Being sprinkled with blood sounds gross. Maybe I am the child of doctors, but it weirds me out. It’s not seen as sanctifying but sometimes as dangerous. Blood is life giving to us but can also be a source of death and disease. It can be a difficult idea to warp my mind around.
But blood is what gives us oxygen. What pulses through our veins, keeping our heart pumping. It’s in every corner of us. And that is how intimately Jesus is offering himself to us. Today we are remembering in a special way how deeply Jesus wants to share with us his precious body and blood with us.
If I struggle to see blood as sanctifying, I also struggle sometimes to see my body (and other bodies) as precious. It is easy enough for me to see my babies and their sweet little bodies, count their toes and revel in their hugs and sloppy baby kisses. It’s also easy for others to see my children as precious, with their pale skin and light hair.
How many people do not receive that kind of love?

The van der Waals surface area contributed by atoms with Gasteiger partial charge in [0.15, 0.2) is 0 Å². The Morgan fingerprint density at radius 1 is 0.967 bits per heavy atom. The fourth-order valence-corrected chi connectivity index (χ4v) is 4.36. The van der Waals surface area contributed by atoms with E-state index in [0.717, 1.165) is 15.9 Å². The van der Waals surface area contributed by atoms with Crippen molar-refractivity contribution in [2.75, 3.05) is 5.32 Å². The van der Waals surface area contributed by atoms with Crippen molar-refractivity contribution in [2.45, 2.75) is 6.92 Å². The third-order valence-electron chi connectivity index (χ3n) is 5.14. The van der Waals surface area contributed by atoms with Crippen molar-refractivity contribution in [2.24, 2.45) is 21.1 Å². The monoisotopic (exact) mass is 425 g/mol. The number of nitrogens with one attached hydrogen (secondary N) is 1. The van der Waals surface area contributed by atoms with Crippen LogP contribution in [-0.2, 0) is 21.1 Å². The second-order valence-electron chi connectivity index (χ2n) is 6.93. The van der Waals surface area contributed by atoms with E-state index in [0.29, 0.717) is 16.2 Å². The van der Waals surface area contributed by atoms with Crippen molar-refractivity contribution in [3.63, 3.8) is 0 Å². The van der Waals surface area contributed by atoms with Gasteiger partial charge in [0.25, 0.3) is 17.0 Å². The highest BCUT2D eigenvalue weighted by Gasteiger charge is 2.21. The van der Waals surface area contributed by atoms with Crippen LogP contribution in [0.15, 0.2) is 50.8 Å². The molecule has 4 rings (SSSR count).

Do we truly see disabled bodies as precious? Do we see black and brown bodies as precious? Do we see bodies of all sizes as precious? How many people struggle to believe that their own body is precious and made in God’s image?
Every time Mass is celebrated, every day around the world, we receive again and again the infinitely loving self-gift of Jesus. We are reminded and given the model of love toward one another. We are to be His hands and feet in the world to ensure every body and soul knows they are precious too. Are we genuinely concerned with making sure everyone knows they are precious and loved? Are we more concerned with whether or not what we say is offensive, racist, sexist, ableist? Can we follow the model set for us by the Eucharist - to pour out our love for all those created in God’s image, that they may know their body - however it is made and shaped - is truly holy?
There are many steps to be made toward those who have been made to suffer injustices for a multitude of reasons. But we as the Church and as the Body of Christ have to also decide that the radical example of love and self-gift celebrated in the Eucharist each week be shared with everyone in the Body of Christ, but most especially those who are so often not seen as precious.